Tuesday, June 19, 2007

International Relations

Today we ate at the big mess hall (also known ‘round these parts as “the baseball one” because of the sports memorabilia displayed there). We sat in our usual section, a smallish section (maybe 8 tables) behind the wall where the desserts and coffee machines are. The rest of the section filled in with some very friendly Afghani soldiers. Wee Laddie was in full-on charm mode, grinning at and playing with some of the soldiers at the next table. One of them asked if he could take a picture of Wee Laddie. Back home this would have made me pretty uncomfortable, and it still did a little but I followed Guitarman’s lead and let him. Out pop all the camera phones and next thing we know it’s a huge photo-op for all the soldiers and they’re passing my kid around like a bottle of cheap wine. Hmm. Mama Bear instincts kicked in a little but, you know, we were right there.

As we left, Guitarman told me that a co-worker had told him that the Afghani soldiers are like that. This other guy had run into some at the laundry one day and he had his little dog with him… they all wanted to take pictures with the dog. So that’s why my normally very protective husband handed our son over to strangers today.

Wee Laddie and I had to make a stop at the PX after lunch, and our lunch friends were there, too, standing out in front. One of the guys from lunch gestured me over and we went, and they again wanted to take pics with Wee Laddie. I let them. This time there were some American soldiers right there, too. After a minute or so, the American soldiers jumped in and were like, “Okay that’s enough,” and “You guys have to stop grabbing babies from their mothers!” They apologized to me and I said that we’d met them at lunch and that they’d asked first. They seemed relieved, but still told the guys to cut it out. It must be a major problem with them.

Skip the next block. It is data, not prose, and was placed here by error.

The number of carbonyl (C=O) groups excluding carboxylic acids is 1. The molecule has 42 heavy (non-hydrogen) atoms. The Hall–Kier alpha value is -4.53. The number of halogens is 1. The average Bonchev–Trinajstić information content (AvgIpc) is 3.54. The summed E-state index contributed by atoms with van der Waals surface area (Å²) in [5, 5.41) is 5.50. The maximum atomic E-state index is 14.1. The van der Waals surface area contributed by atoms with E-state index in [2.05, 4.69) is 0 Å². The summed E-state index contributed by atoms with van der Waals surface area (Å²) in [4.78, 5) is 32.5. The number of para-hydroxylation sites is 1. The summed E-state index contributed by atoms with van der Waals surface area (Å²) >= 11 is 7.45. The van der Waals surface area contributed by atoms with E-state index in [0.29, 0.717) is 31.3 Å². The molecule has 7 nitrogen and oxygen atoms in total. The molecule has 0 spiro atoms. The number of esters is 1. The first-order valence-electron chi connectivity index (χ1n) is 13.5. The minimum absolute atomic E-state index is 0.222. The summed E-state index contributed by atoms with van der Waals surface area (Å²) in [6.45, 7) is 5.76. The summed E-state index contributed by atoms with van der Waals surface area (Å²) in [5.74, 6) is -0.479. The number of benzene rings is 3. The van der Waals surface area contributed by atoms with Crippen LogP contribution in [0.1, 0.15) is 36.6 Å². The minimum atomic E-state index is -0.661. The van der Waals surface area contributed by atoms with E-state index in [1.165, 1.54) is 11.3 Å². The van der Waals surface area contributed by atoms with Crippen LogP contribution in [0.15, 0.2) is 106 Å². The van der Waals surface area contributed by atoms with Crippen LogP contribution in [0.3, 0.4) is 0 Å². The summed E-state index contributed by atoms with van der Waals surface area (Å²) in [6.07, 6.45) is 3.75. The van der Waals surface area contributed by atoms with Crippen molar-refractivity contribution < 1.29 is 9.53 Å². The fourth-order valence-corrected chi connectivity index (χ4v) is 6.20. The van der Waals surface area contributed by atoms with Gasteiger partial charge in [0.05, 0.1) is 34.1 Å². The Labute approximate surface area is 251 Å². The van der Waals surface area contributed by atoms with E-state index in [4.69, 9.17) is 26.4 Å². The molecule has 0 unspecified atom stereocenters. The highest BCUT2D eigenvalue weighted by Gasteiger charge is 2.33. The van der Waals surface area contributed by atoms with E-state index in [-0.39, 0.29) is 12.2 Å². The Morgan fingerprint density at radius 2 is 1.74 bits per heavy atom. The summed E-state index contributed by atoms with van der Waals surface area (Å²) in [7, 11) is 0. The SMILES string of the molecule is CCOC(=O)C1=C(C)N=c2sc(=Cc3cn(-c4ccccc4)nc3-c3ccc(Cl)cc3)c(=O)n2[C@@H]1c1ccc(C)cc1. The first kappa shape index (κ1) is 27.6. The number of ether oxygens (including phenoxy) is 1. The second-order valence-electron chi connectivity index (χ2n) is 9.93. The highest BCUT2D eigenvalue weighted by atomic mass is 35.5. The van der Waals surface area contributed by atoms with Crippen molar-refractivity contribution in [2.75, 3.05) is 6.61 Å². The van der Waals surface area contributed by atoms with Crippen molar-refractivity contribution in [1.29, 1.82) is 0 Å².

So I was thinking about why they would do that, and how things are so rough over in Afghanistan right now, and how fortunate we are to be able to go about our day and feel safe and not have to worry about our family’s safety and all that. (Okay, we worry, but many of us are so lucky.) And these guys don’t have a reasonable expectation of safety in their daily lives. And as soldiers in Afghanistan, what is their life expectancy? I don’t even know. I don't really think I want to know.

Then tonight when I went online, I saw a headline about Afghani children getting killed in a US airstrike. The airstrike was approved by the Afghani gov’t or police or whomever, but still. I thought of those friendly guys at lunch and how sad this all must make them.

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